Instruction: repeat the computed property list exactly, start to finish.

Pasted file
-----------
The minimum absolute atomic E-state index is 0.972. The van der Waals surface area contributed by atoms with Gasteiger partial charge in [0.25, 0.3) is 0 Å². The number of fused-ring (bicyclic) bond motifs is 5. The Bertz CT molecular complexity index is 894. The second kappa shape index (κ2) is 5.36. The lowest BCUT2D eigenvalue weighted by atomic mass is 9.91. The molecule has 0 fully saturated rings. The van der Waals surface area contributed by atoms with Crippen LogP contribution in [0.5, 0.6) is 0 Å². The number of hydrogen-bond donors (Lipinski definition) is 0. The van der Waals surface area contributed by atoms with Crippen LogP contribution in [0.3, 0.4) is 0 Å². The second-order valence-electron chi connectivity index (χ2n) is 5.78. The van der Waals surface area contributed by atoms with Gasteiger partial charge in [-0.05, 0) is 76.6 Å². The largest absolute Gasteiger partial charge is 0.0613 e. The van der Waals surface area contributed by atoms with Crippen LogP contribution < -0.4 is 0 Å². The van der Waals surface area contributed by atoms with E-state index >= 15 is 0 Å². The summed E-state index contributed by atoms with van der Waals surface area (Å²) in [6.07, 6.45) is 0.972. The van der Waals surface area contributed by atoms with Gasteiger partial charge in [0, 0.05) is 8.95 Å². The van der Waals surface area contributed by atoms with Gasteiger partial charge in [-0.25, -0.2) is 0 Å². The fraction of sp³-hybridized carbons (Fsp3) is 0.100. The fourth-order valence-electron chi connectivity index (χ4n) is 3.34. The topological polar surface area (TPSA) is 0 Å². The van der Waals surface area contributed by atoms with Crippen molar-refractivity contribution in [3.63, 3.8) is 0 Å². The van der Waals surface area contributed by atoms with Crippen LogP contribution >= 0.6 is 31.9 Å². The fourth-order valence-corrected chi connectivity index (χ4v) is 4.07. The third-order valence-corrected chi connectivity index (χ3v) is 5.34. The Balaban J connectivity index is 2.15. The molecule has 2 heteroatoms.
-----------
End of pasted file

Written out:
The minimum absolute atomic E-state index is 0.972. The van der Waals surface area contributed by atoms with Gasteiger partial charge in [0.25, 0.3) is 0 Å². The number of fused-ring (bicyclic) bond motifs is 5. The Bertz CT molecular complexity index is 894. The second kappa shape index (κ2) is 5.36. The lowest BCUT2D eigenvalue weighted by atomic mass is 9.91. The molecule has 0 fully saturated rings. The van der Waals surface area contributed by atoms with Crippen LogP contribution in [0.5, 0.6) is 0 Å². The number of hydrogen-bond donors (Lipinski definition) is 0. The van der Waals surface area contributed by atoms with Crippen LogP contribution in [0.3, 0.4) is 0 Å². The second-order valence-electron chi connectivity index (χ2n) is 5.78. The van der Waals surface area contributed by atoms with Gasteiger partial charge in [-0.05, 0) is 76.6 Å². The largest absolute Gasteiger partial charge is 0.0613 e. The van der Waals surface area contributed by atoms with Crippen LogP contribution < -0.4 is 0 Å². The van der Waals surface area contributed by atoms with E-state index >= 15 is 0 Å². The summed E-state index contributed by atoms with van der Waals surface area (Å²) in [6.07, 6.45) is 0.972. The van der Waals surface area contributed by atoms with Gasteiger partial charge in [0, 0.05) is 8.95 Å². The van der Waals surface area contributed by atoms with Gasteiger partial charge in [-0.25, -0.2) is 0 Å². The fraction of sp³-hybridized carbons (Fsp3) is 0.100. The fourth-order valence-electron chi connectivity index (χ4n) is 3.34. The topological polar surface area (TPSA) is 0 Å². The van der Waals surface area contributed by atoms with Crippen molar-refractivity contribution in [3.63, 3.8) is 0 Å². The van der Waals surface area contributed by atoms with Crippen LogP contribution >= 0.6 is 31.9 Å². The fourth-order valence-corrected chi connectivity index (χ4v) is 4.07. The third-order valence-corrected chi connectivity index (χ3v) is 5.34. The Balaban J connectivity index is 2.15. The molecule has 2 heteroatoms.